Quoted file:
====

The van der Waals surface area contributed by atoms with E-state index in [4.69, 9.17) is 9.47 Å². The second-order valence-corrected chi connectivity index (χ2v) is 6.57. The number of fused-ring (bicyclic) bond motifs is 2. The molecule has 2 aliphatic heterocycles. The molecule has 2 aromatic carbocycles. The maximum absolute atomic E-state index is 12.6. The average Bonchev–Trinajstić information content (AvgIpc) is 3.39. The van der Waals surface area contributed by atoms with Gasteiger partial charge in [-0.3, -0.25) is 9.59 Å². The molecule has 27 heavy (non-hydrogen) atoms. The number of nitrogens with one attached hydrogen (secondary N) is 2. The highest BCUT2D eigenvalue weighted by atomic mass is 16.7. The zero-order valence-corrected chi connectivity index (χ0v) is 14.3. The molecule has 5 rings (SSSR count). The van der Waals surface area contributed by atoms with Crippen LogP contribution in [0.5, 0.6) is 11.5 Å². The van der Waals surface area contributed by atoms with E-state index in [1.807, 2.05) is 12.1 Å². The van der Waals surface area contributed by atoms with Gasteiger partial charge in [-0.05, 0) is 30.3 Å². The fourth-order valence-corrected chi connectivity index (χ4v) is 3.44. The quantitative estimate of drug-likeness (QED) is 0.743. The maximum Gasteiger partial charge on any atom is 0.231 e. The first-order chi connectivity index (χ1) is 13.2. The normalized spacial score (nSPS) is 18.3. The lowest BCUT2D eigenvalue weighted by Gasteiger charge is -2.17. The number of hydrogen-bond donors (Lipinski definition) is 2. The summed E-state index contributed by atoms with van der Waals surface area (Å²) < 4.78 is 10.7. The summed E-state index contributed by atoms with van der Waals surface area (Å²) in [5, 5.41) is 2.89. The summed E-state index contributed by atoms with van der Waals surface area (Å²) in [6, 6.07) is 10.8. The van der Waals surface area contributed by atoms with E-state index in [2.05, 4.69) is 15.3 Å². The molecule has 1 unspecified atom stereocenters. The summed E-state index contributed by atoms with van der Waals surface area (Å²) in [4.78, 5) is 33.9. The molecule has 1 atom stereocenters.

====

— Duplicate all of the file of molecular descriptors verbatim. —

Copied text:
The van der Waals surface area contributed by atoms with E-state index in [4.69, 9.17) is 9.47 Å². The second-order valence-corrected chi connectivity index (χ2v) is 6.57. The number of fused-ring (bicyclic) bond motifs is 2. The molecule has 2 aliphatic heterocycles. The molecule has 2 aromatic carbocycles. The maximum absolute atomic E-state index is 12.6. The average Bonchev–Trinajstić information content (AvgIpc) is 3.39. The van der Waals surface area contributed by atoms with Gasteiger partial charge in [-0.3, -0.25) is 9.59 Å². The molecule has 27 heavy (non-hydrogen) atoms. The number of nitrogens with one attached hydrogen (secondary N) is 2. The highest BCUT2D eigenvalue weighted by atomic mass is 16.7. The zero-order valence-corrected chi connectivity index (χ0v) is 14.3. The molecule has 5 rings (SSSR count). The van der Waals surface area contributed by atoms with Crippen LogP contribution in [0.5, 0.6) is 11.5 Å². The van der Waals surface area contributed by atoms with E-state index in [1.807, 2.05) is 12.1 Å². The van der Waals surface area contributed by atoms with Gasteiger partial charge in [-0.05, 0) is 30.3 Å². The fourth-order valence-corrected chi connectivity index (χ4v) is 3.44. The quantitative estimate of drug-likeness (QED) is 0.743. The maximum Gasteiger partial charge on any atom is 0.231 e. The first-order chi connectivity index (χ1) is 13.2. The normalized spacial score (nSPS) is 18.3. The lowest BCUT2D eigenvalue weighted by Gasteiger charge is -2.17. The number of hydrogen-bond donors (Lipinski definition) is 2. The summed E-state index contributed by atoms with van der Waals surface area (Å²) < 4.78 is 10.7. The summed E-state index contributed by atoms with van der Waals surface area (Å²) in [5, 5.41) is 2.89. The summed E-state index contributed by atoms with van der Waals surface area (Å²) in [6, 6.07) is 10.8. The van der Waals surface area contributed by atoms with E-state index in [2.05, 4.69) is 15.3 Å². The molecule has 1 unspecified atom stereocenters. The summed E-state index contributed by atoms with van der Waals surface area (Å²) in [4.78, 5) is 33.9. The molecule has 1 atom stereocenters.